The brain synthesizes separate sights, sounds, and sensations into a whole. Each lobe (occipital, temporal, parietal, frontal) is anatomically and functionally specialized. The occipital processes only vision. The other three each dedicate a small portion (about 25%) to simple sensory civilities with 75% making up the association cortex. (Restak, Richard, MD. Mysteries of the Mind. p 20. Washington, D.C., National Geographic, 2000.)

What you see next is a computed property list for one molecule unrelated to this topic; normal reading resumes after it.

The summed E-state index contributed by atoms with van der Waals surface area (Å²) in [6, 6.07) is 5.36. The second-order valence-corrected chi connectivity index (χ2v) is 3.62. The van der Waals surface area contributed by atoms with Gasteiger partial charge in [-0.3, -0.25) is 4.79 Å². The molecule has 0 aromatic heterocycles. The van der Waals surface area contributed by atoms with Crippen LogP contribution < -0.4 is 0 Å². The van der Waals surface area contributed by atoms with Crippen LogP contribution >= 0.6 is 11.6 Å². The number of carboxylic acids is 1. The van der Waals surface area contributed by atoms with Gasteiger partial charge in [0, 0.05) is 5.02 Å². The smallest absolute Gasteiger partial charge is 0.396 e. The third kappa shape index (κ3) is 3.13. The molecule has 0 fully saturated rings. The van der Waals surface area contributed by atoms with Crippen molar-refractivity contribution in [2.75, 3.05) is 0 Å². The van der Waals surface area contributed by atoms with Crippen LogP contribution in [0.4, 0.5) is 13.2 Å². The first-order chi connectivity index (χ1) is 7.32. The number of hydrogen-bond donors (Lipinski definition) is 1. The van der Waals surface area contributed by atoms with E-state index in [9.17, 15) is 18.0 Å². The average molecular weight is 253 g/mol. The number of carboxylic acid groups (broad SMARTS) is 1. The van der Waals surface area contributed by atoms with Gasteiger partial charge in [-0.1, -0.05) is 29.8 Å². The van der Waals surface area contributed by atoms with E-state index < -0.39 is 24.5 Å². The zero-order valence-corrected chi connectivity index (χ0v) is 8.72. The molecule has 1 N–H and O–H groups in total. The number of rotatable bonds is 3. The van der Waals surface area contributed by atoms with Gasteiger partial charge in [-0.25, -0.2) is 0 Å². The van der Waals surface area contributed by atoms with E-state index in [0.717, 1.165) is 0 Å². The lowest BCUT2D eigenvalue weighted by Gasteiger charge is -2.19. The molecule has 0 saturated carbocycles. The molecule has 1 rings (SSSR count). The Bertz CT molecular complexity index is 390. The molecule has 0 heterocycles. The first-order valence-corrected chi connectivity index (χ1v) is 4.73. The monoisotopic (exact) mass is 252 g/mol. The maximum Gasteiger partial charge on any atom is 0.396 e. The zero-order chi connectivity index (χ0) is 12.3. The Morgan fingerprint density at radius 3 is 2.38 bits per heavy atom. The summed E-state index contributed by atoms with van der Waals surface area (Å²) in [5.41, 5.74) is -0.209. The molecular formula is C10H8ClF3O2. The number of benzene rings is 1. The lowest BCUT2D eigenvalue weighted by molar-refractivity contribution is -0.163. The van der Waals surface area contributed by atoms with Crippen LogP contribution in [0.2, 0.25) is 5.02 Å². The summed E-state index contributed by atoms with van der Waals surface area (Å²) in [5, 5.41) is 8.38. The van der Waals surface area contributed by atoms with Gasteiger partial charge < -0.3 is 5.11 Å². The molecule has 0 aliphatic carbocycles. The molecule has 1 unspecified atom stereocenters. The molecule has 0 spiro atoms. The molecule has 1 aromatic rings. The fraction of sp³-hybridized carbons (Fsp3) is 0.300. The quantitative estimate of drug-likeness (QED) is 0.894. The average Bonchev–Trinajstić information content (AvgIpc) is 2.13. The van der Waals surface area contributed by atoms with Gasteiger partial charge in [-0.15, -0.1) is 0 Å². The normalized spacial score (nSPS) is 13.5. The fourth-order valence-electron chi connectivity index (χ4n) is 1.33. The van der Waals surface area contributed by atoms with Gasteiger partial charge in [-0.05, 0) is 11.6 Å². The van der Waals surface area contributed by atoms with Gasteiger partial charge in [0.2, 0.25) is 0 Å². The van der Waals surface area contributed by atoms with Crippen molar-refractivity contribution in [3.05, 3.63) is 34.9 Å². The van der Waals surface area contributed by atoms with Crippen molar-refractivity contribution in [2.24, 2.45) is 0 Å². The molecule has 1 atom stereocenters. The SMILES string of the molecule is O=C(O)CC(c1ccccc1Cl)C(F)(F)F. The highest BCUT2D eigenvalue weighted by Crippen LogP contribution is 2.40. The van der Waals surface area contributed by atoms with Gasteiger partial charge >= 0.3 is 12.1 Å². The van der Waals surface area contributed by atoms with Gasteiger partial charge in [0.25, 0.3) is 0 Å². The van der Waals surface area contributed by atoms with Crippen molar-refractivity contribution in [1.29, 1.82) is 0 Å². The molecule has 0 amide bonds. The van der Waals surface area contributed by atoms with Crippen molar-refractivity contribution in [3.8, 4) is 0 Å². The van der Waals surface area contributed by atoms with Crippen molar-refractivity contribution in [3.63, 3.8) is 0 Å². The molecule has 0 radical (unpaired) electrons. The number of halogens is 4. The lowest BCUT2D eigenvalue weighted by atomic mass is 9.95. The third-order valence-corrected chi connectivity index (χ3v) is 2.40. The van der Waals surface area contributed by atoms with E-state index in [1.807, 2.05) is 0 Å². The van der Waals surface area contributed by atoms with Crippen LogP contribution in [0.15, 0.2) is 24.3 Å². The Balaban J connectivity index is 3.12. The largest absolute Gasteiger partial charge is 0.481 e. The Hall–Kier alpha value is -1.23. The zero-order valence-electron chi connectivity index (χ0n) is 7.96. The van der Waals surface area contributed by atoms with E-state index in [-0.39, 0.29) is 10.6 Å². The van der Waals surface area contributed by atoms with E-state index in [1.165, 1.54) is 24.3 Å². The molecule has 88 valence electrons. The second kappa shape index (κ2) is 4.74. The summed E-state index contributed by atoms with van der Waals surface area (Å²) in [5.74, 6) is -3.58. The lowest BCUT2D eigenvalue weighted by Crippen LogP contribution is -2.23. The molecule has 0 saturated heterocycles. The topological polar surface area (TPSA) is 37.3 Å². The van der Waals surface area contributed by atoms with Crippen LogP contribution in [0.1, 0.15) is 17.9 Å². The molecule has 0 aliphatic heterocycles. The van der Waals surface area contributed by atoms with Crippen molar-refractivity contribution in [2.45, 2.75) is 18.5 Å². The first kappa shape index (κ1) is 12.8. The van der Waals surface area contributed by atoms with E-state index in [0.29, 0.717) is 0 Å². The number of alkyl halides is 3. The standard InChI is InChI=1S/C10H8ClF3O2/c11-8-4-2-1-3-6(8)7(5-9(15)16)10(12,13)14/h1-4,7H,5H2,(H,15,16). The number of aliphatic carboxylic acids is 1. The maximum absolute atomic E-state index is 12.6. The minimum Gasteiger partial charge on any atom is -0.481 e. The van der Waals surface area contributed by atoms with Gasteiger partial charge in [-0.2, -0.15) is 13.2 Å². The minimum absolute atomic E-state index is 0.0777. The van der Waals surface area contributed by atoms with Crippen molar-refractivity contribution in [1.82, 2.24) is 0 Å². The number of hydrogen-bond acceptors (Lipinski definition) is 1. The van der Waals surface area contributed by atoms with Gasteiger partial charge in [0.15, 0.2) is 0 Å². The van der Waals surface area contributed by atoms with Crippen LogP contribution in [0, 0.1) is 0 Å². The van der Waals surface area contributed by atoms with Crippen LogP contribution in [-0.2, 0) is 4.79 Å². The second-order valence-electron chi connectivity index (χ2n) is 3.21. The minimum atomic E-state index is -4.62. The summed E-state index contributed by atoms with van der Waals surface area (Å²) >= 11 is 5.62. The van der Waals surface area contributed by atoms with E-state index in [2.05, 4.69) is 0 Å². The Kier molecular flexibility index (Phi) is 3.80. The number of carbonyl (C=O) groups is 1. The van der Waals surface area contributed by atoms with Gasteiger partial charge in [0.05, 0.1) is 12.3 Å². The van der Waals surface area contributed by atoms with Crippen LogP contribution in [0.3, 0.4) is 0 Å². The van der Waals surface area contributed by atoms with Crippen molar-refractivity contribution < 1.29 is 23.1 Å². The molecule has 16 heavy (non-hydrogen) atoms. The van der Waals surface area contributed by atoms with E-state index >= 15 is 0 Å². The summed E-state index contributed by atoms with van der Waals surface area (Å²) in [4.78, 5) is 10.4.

Adult brains tend to use the simplest, fastest route to identify objects, while infants and children more often use several senses. This tends to increase the number of associations in the brain. (Katz, Lawrence C., PhD and Manning Rubin. Keep Your Brain Alive. p 95. NY: Workman Publishing Company, Inc., 1999.)

The more information that is received through a variety of paths the more likely the person is to remember things. (Einberger, Kirstin, and Sellick Janelle, MS. Strengthen Your Mind. p 7. MD: Health Professions Press, 2007.)